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DNNs are typically used to classify things (of course) but can we let them go wild with sounds and then tell them if we think it sounds good or not? I'd like to think after a training class has been made (perhaps comparing the output to an existing song) we could get an NN that has a basic concept of music.

Timing would be an issue; I'm not sure how feasible this is. A strongly weighted input attached to all hidden layers perhaps? Use it as the bias?

Is this even slightly feasible?

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  • $\begingroup$ Google recently released a package in the area of music and art its called Magenta. I think its possible to classify a sound is good or not if we have proper dataset. $\endgroup$ – Eka Aug 5 '16 at 9:19
  • $\begingroup$ DNN := Dynamic Neural Networks, right? Aka. Recurrent Neural Networks? $\endgroup$ – Luis Aug 5 '16 at 11:49
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The first thing is to define what is a «good» and a «bad» sound. This is an extremely tricky issue, since the networks need numeric inputs. And music is whole bunch of numbers.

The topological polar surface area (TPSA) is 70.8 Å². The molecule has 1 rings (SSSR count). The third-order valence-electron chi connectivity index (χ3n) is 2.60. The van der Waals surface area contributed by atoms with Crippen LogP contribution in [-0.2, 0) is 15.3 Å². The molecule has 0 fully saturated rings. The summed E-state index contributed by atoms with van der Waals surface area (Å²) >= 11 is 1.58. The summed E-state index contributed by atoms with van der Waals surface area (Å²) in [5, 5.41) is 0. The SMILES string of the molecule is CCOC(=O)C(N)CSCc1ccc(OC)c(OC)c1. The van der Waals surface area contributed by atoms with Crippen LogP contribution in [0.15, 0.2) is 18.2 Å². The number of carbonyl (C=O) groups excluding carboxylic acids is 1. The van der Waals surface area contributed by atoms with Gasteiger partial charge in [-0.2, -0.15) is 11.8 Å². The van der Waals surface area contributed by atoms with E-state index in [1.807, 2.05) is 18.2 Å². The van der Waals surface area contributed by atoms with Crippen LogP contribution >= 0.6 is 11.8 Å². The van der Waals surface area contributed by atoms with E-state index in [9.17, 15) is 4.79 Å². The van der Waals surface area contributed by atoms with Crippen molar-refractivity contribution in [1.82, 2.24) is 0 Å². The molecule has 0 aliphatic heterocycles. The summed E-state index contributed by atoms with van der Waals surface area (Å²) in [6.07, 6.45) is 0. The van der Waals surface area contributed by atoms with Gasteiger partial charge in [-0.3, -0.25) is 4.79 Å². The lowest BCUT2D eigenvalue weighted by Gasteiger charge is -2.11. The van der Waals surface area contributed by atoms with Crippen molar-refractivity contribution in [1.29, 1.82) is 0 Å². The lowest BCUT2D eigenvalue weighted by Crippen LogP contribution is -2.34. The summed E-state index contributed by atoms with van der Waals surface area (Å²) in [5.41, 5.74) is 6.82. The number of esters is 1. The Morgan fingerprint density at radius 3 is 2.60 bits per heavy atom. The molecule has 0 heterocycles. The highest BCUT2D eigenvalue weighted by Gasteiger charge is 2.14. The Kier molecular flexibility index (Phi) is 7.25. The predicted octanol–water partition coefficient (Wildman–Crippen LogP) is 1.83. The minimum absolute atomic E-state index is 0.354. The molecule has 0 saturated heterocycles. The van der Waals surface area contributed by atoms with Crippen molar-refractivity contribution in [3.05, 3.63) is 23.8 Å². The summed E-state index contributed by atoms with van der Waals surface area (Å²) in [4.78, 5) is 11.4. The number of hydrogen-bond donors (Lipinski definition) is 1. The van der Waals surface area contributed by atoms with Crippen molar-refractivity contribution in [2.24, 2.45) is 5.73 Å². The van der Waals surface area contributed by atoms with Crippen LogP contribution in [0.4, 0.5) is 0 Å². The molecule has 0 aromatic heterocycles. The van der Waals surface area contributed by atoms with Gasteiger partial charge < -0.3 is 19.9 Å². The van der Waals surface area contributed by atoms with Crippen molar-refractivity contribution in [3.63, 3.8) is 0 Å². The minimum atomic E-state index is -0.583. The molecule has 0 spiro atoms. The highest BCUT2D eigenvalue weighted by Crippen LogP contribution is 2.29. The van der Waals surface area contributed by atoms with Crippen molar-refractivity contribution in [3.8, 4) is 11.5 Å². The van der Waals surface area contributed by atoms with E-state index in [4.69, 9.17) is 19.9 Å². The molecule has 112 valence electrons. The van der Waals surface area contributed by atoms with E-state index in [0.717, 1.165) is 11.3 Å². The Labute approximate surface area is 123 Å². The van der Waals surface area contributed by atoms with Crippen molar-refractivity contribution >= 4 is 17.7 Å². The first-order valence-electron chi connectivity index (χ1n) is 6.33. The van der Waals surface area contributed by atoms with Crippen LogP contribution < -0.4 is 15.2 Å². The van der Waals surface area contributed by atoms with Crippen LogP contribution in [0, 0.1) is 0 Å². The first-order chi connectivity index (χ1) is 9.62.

I know from people doing research in identifying how similar two sounds are, and imitation, say: you hear a sound and try to make another that sounds like it. Like when you hum a song or similar. That is by no means easy. These guys are using something similar to feature extraction, with Fourier transforms and energy and such things. They feed the networks with the (selected) features and... Train.

Now, to return to your original question: *What do you present as target during training?* You can present different types of music as categories and classify (I couldn't help but think on this research with fish). Or you define categories of music you like and see if the network can classify them ;)

One basic decision here is how long you get a piece of sound. Since it is needed to analyse frequency, this is a key issue. Since you talked about DNN, I was wondering if you wanted to do it online, as a stream, in which case I don't have the slightest idea where to begin, other than do it after a little while.


Other idea: I remember a little sketch in this series about a researcher that makes use of the relations between peaks in the Fourier spectrum in order to differentiate noise from music.

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